Childhood cancer is a somber topic, but the mood at the luncheon fundraiser to benefit the American Childhood Cancer Organization Inland Northwest was anything but somber. As you entered the Lincoln Center on a Tuesday at noon, you were stuck by the celebratory feeling of the group gathering to raise funds to ease the worries of families facing tragedy.

It was a group of old and new friends joining forces to help ease the burdens that families battling cancer face. ACCOIN, as it’s known to its supporters, is a nonprofit that swoops in as families are getting the news that a child has cancer. They are there with emotional as well as practical help. When parents of children fighting cancer need to talk to someone that understands what they are going through, ACCOIN is there. When those same parents need groceries or help paying the electric bill, ACCOIN is there. When they are living in the hospital, because that is where their children are living, ACCOIN is there. They support families in their darkest times.

But on this sunny Tuesday, the mood is anything but dark. There are children, happy to be reunited with friends, dashing all around the room. Parents, grandparents, friends hugging their hellos to one another. One table of ladies are breast cancer survivors and they get together to celebrate and peruse the silent auction at this event each year.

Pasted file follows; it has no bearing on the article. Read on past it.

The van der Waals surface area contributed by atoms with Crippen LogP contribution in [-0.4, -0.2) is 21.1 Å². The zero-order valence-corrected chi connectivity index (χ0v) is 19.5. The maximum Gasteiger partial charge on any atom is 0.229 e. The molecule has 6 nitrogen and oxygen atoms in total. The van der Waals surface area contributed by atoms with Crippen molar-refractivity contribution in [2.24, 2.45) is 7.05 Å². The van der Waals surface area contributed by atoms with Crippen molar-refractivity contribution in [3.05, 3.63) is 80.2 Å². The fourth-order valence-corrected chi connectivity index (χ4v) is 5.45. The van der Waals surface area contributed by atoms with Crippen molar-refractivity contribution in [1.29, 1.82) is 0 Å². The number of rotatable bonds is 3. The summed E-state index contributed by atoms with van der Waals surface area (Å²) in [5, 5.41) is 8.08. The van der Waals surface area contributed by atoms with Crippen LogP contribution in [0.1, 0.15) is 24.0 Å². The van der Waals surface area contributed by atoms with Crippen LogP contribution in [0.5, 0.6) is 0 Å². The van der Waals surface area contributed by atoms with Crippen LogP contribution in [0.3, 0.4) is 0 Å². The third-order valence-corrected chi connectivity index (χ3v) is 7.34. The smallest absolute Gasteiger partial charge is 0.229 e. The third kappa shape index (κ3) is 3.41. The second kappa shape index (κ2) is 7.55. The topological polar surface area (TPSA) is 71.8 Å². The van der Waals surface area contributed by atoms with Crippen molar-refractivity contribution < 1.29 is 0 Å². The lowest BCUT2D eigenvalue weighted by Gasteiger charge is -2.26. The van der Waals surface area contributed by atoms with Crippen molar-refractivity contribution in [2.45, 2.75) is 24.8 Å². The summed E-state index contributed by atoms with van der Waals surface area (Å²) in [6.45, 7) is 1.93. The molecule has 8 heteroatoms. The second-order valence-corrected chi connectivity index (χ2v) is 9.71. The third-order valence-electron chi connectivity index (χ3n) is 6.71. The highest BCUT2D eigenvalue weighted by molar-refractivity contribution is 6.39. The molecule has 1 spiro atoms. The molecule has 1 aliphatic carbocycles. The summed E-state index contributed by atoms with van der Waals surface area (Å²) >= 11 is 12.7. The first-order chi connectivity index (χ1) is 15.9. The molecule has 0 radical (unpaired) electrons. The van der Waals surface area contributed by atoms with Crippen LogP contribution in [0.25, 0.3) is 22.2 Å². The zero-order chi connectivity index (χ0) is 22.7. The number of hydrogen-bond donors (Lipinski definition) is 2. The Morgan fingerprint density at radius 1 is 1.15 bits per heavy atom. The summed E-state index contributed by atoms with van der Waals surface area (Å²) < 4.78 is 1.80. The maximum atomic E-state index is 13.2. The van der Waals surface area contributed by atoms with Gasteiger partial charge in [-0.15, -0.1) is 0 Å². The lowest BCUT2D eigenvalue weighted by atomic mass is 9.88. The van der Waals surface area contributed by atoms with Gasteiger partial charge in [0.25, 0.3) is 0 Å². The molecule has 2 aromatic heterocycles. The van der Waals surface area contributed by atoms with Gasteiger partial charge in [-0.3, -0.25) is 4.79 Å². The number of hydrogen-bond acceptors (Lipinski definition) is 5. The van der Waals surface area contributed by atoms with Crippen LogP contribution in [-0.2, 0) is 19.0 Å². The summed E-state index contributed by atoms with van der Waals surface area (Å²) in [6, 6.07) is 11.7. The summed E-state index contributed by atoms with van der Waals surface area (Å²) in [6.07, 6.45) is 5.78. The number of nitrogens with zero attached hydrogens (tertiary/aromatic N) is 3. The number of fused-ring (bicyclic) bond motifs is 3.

The silent auction was one long table packed with treasure after treasure. Stunning watercolor artwork was on display and went to the highest bidder. Baskets full of lotions to pamper yourself with and coolers packed with the latest WSU gear waited to be bid up by the guests. And indeed, guests were bidding right up until the auction ended.

During the luncheon, guests were treated to the charming Robyn Nance, Mistress of Ceremony, as she danced with children that were thrilled to be on stage. Sarah Jane Brown, Executive Director of ACCOIN then told us a little bit about her background with the organization. Today she is the director of the nonprofit, but she started as a recipient many years ago. In fact, many of the staff started as clients of the group. When Rebecca Erdahl took the stage and gave a moving account of how ACCOIN was there throughout her daughter’s sickness, there was not a dry eye in the room.

This luncheon is called “Hope is Golden” and the overwhelming feeling of the room was most definitely one of hope and joy. It was a very special way to spend a sunny autumn afternoon.